PARIS (Dec. 18)
The United States, Israel and 10 other nations walked out of the UNESCO conference here today in an angry demonstration of protest against the adoption last night of a Yugoslav-sponsored draft resolution which included a clause calling attention to the UN General Assembly vote for the measure equating Zionism with racism, Several other countries, among them Norway, Ecuador, Austria and Venezuela, remained in the hall but are refusing to participate in the proceedings or have served notice that they will vote against the final document.
The walk-out countries included eight member states of the European Economic Community–the ninth, Luxembourg, was absent–Australia and Canada, Mexico also was absent and boycotted the vote. Letters bitterly condemning the Yugoslav amendment were sent to the conference chairman by the U.S. delegate, Donald F. Stowe, and the Italian delegate, Ludovico Carducci Artenisio on behalf of the Common Market states.
A letter stressing that the amendment was “in flagrant contradiction of the declared aims of the meeting,” was submitted by the Israeli delegate, Avraham Primor. The conference chairman Joseph Grohman of Czechoslovakia, refused to read the letters to the conference on grounds that such a step was contrary to UNESCO procedure.
But the effect was obvious to all delegates and spectators. The conference hall in the UNESCO building was half empty as a result of the walkout and the absence of many other delegates who preferred to remain outside while awaiting instructions from their governments.
WELL-OILED MACHINERY AT WORK
The crisis was precipitated last night when UNESCO voted 36-22 with seven abstentions to include in a draft resolution a reference to the UN General Assembly’s Nov. 10 vote identifying Zionism as a form of racism. The resolution itself was concerned with how the world news media should deal with subjects such as racism and war propaganda. The draft resolution will go before the UNESCO general conference when it convenes in Nairobi, Kenya in October, 1976;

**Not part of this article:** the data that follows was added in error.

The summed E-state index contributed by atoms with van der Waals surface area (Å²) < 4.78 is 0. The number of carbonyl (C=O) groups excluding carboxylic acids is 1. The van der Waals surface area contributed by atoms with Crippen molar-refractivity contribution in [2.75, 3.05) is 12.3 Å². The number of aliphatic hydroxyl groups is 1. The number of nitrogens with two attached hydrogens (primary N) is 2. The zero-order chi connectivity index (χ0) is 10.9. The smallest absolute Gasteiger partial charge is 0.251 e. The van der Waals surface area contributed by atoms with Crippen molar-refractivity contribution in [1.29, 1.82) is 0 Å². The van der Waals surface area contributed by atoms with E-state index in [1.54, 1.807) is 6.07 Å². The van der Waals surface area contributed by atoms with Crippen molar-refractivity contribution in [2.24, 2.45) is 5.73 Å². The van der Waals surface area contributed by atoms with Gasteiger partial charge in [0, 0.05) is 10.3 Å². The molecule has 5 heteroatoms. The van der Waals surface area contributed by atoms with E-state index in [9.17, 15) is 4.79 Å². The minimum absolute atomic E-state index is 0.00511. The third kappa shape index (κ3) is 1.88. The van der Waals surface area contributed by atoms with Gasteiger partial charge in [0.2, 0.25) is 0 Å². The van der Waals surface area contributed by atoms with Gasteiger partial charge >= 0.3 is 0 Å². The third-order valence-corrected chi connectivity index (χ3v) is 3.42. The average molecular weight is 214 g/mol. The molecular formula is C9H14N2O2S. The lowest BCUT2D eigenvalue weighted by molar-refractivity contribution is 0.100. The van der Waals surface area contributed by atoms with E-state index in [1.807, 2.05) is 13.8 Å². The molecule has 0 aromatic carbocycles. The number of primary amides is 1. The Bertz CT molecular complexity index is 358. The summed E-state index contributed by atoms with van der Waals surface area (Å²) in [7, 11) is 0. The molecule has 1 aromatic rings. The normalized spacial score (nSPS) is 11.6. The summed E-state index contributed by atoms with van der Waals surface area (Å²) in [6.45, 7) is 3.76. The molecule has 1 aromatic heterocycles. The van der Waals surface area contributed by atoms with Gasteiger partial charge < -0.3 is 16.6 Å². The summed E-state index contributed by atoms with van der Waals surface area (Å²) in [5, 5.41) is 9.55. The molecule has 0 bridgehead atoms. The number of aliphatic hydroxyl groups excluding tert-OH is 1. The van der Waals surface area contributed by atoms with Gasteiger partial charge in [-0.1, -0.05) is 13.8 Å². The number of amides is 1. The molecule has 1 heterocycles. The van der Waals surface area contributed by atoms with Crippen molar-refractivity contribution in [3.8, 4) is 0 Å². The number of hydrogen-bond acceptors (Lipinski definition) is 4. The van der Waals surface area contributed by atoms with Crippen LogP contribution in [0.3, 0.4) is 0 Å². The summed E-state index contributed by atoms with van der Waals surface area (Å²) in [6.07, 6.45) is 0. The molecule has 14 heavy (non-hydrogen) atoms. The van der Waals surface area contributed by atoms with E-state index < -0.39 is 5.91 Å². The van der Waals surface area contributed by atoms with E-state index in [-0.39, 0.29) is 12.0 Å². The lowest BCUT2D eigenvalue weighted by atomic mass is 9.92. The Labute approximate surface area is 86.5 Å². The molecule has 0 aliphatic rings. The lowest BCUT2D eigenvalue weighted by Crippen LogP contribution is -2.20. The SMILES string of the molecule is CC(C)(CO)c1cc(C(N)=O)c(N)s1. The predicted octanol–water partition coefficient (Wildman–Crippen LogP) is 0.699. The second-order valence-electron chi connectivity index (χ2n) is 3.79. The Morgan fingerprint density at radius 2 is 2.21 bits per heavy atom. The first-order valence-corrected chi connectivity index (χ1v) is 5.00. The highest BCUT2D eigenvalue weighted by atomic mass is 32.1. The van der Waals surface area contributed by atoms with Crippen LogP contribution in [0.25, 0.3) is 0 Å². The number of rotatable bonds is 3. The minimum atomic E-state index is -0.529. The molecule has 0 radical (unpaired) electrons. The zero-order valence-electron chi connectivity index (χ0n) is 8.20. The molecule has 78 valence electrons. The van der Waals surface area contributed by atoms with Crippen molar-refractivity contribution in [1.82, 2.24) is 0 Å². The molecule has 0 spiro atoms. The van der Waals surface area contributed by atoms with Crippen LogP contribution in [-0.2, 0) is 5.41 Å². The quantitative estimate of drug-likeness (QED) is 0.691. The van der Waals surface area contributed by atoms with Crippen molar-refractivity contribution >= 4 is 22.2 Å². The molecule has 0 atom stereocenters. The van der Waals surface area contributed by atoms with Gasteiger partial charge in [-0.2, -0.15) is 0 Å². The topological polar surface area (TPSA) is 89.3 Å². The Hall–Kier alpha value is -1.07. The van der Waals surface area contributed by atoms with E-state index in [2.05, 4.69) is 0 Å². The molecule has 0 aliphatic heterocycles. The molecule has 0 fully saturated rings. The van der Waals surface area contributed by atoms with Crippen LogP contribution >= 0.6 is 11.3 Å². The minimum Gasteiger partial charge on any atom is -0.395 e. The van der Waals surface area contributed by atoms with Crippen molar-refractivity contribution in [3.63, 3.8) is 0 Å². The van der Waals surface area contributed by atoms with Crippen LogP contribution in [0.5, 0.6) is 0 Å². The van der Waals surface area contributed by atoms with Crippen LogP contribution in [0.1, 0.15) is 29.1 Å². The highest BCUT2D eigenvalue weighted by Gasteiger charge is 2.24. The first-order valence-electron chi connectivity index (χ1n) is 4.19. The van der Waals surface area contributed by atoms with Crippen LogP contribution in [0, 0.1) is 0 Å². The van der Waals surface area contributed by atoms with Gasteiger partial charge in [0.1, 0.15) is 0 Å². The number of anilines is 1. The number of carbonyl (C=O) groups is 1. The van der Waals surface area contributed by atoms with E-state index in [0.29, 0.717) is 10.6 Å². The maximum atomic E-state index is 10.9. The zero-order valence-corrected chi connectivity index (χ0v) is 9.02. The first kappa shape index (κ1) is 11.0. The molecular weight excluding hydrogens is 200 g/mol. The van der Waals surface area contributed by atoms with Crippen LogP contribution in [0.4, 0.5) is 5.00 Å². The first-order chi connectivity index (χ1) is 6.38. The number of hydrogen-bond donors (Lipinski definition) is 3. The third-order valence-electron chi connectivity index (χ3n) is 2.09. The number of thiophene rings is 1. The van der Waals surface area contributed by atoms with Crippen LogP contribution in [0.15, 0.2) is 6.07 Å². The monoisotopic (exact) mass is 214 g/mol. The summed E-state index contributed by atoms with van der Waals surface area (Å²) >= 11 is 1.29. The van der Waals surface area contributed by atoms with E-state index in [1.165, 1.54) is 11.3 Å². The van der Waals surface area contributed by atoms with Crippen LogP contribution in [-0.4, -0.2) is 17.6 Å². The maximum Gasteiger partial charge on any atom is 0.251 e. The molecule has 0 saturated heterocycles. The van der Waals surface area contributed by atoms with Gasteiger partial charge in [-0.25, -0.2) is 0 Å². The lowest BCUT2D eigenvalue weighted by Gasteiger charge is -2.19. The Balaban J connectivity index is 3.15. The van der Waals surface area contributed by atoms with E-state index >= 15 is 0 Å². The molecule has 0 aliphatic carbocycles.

Adoption of the anti-Zionist reference against powerful objections from the Western states and Israel was another example of the well-oiled Arab-Communist-Third World machinery at work in a UN agency. But their “triumph” this time was less than impressive. Many countries, including Mexico, boycotted the vote with the result that the Yugoslav amendment was adopted by less than a quarter of the UNESCO member states–36 out of 136.
Israel, nevertheless, took a serious view of the matter. In a statement before the vote, Primor urged delegates to defeat the amendment “so as to stop UNESCO’s moral and spiritual decadence.” He said the measure “is not only a reference to a General Assembly vote but is a blow to Israel’s very existence” since Zionism “is the ideology which helps Jews regain their national identity and dignity.” Israeli sources said they considered the vote “serious” because it will be presented before all international organizations with unpredictable results.
SIMILAR RESOLUTIONS PLANNED
Israeli sources expressed hope that today’s walk-out will make other international organizations “think twice” before trying to adopt anti-Israel resolutions. The Arabs are known to be planning to submit similar resolutions to the World Health Organization (WHO), the Food and Agricultural Organization (FAO) and several other bodies.
A senior Western source said the walk-out of the 12 nations and the non-participation of a number of others meant that the Arab-Soviet bloc could not “steam-roll through” any resolution they wanted. None of the Western states said they would return to the conference, U.S. delegate Stowe told the Jewish Telegraphic Agency, however, “We reserve for ourselves the right to come back to make an additional statement if we feel this to be necessary.”
In his letter to the conference chairman, Stowe said “Yesterday’s vote in no way modifies the fact that Zionism is not racism…the vote simply imposes a debilitating handicap on those delegations which were trying to maintain the credibility and intellectual integrity of those deliberations.” The Italian delegate’s letter on behalf of the European Common Market stressed that the very “essence of the Yugoslav amendment is unacceptable” and that the vote transgressed against “the principle of a consensus” on which the conference had tacitly agreed earlier.
UNESCO OFFICIALS PERTURBED
UNESCO officials seemed highly unhappy over the crisis and the ensuing walkout. The organization’s director, Amadou Makhtar M’Bow, said in a television interview that yesterday’s vote “is not in any way a UNESCO decision. UNESCO has only two organs; the general conference which will meet next October and the executive council. It will be only after the general conference studies the draft that it can be adopted by UNESCO.” He said that accusing UNESCO “is a matter of bad faith.”
It seems, sources here say, that UNESCO officials fear that yesterday’s vote and today’s walkout will widen the rift with the U.S. and consequently hit hard at UNESCO’s budget. The U.S. last year out off American funds from the organization to protest against last November’s anti-Israeli resolutions.